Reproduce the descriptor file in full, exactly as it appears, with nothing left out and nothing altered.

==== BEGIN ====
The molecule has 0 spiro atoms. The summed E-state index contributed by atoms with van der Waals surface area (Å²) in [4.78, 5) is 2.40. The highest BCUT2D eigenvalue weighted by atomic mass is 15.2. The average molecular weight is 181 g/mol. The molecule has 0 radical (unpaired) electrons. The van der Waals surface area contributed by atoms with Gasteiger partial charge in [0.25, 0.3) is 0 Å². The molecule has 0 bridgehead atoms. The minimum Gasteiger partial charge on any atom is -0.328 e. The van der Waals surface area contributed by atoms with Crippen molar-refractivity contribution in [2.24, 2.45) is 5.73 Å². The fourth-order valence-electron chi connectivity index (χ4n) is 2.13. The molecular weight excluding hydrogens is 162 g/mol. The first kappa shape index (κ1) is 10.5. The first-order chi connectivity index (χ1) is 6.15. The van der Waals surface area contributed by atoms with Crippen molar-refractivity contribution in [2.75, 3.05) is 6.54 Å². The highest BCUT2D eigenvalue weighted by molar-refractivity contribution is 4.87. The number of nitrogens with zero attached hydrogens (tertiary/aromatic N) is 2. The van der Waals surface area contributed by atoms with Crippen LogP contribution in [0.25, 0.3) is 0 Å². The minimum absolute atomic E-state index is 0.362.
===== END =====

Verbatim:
The molecule has 0 spiro atoms. The summed E-state index contributed by atoms with van der Waals surface area (Å²) in [4.78, 5) is 2.40. The highest BCUT2D eigenvalue weighted by atomic mass is 15.2. The average molecular weight is 181 g/mol. The molecule has 0 radical (unpaired) electrons. The van der Waals surface area contributed by atoms with Gasteiger partial charge in [0.25, 0.3) is 0 Å². The molecule has 0 bridgehead atoms. The minimum Gasteiger partial charge on any atom is -0.328 e. The van der Waals surface area contributed by atoms with Crippen molar-refractivity contribution in [2.24, 2.45) is 5.73 Å². The fourth-order valence-electron chi connectivity index (χ4n) is 2.13. The molecular weight excluding hydrogens is 162 g/mol. The first kappa shape index (κ1) is 10.5. The first-order chi connectivity index (χ1) is 6.15. The van der Waals surface area contributed by atoms with Crippen molar-refractivity contribution in [2.75, 3.05) is 6.54 Å². The highest BCUT2D eigenvalue weighted by molar-refractivity contribution is 4.87. The number of nitrogens with zero attached hydrogens (tertiary/aromatic N) is 2. The van der Waals surface area contributed by atoms with Crippen LogP contribution in [0.25, 0.3) is 0 Å². The minimum absolute atomic E-state index is 0.362.